The iconic rotary engine is still under development by a small team of engineers at Mazda, despite the company’s continuing focus on increasing its global footprint at the cost of investing heavily in the drivetrain.
Speaking to CarAdvice at the Mazda technology forum in Frankfurt last week, the Japanese company’s director and senior managing executive officer of research and development, Kiyoshi Fujiwara, admitted that while work continues on the rotary engine, Mazda needs to invest its limited R&D budget into other technologies, for the time being.
“For surviving, Mazda needs money to spend on autonomous driving technology, co-pilot and next-gen SkyActiv-D, and hybrid systems and electrifications. Therefore we need the money…,” said Fujiwara.
Above: Mazda’s rotary program ended with the RX-8 in 2012
“After that, if we can get money, probably we make a more higher and better brand, therefore we need a rotary engine. We are still working on a rotary engine itself with a limited number of engineers, but we have to get money now and also we have to be positioned to be able to become higher brand image. We can do that [eventually]. We don’t give up.”
Furthermore, Fujiwara admitted that any upcoming rotary-powered performance cars will need to enhance the Mazda brand – not unlike Mercedes-AMG, BMW M and Audi RS models do for their respective brands – and will not necessarily become a profit centre all on their own.
“Rotary is not for getting money. Just before deciding to start again [on] rotary engines, we need money; [then] if we need more brand image, more characteristics, we need rotary vehicles.
“Normally European, or German brands have very strong characteristics cars; Audi, Mercedes-Benz or BMW, they have these kind of icon models, performance models, to pull up the brand itself. We are now not in this kind of situation.”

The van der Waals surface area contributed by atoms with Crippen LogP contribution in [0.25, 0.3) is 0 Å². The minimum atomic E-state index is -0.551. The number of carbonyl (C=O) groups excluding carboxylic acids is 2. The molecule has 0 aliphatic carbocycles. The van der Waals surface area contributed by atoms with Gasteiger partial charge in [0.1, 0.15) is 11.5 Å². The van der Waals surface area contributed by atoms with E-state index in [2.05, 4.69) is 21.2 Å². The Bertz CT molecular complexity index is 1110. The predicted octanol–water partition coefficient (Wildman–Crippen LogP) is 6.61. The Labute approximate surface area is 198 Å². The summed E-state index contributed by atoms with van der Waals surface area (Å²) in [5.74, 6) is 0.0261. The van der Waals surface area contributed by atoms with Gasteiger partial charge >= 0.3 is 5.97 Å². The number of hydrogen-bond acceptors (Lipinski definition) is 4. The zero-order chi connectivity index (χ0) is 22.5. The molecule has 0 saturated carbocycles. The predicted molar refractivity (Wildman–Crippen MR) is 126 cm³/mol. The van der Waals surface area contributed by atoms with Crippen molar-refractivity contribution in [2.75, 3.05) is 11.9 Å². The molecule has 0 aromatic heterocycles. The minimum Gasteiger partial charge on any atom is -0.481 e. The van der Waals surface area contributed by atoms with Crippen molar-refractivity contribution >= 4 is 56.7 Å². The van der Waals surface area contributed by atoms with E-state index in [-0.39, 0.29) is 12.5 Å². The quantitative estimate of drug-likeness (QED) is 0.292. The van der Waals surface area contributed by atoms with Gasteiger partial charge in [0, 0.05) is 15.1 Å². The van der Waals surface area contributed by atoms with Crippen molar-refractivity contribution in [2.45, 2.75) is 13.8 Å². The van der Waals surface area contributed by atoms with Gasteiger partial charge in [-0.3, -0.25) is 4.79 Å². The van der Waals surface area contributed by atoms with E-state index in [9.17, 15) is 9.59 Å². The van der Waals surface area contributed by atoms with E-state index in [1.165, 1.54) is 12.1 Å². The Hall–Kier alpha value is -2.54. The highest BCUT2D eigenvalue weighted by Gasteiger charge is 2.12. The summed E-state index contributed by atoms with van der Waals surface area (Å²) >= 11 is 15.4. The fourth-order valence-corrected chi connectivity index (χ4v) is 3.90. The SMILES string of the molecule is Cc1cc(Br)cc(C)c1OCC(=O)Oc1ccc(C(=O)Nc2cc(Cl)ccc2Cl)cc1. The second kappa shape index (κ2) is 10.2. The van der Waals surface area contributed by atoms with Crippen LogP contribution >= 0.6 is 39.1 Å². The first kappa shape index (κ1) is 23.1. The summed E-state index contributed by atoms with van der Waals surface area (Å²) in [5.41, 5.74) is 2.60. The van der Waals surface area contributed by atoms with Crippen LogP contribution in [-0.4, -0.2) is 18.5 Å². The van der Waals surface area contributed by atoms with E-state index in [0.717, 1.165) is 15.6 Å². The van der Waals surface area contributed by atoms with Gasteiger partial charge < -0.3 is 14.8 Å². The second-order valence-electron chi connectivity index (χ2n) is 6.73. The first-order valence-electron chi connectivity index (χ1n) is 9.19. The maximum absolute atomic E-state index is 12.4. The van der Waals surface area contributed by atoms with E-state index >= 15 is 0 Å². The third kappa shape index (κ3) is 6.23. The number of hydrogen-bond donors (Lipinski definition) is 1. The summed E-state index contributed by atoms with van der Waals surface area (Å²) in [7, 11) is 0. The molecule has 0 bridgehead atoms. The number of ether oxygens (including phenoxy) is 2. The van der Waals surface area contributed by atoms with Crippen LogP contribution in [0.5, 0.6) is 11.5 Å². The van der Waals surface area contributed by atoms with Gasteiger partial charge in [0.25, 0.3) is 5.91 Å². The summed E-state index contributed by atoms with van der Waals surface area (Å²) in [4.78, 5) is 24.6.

Above: An early Mazda rotary engine
According to Fujiwara, further investment into rotary will be unlikely until the brand has sorted out its next generation of SkyActiv engines (diesel and petrol) as well as electric vehicles and associated platforms
As for how long before that happens? Fujiwara jokes that it needs to be before he retires from the company as the rotary remains a personal dream of his.
“[Timing] depends on the business itself. I am now 57-58 years old, 30 years later I will die. This rotary engine is my dream and also our chief designer, he also has the same dream, therefore I have some years left to make this dream come true. Therefore, 10 years or 20 years, no, I died [sic]. Before I retire, that’s my dream.”
Above: Mazda’s 2015 RX-Vision rotary concept
Asked why Mazda decided to show the Mazda RX-Vision concept at the last Tokyo motor show in 2015, Fujiwara said the brand had anticipated investment into rotary to be stepped up but some business goals were not met, and now some shareholders are unwilling to invest in the technology ahead of other, more core technologies.
“At that time, last two years, I expected better from the business. Unfortunately our business has not so rapidly increased, therefore we need more time to do that.
“We have twice had bad experience for rotary engines for our financial situation, therefore we have to carefully consider and carefully decide how to do that. Some of the stakeholders and shareholders cannot allow it at this moment. Therefore, if we can get more robust business structure, I can explain it, I can get approval. If it’s needed.”
Mazda ended production of the RX-8 in 2012. Since then the only application of a rotary engine has been as a prototype range extender for electric vehicles.
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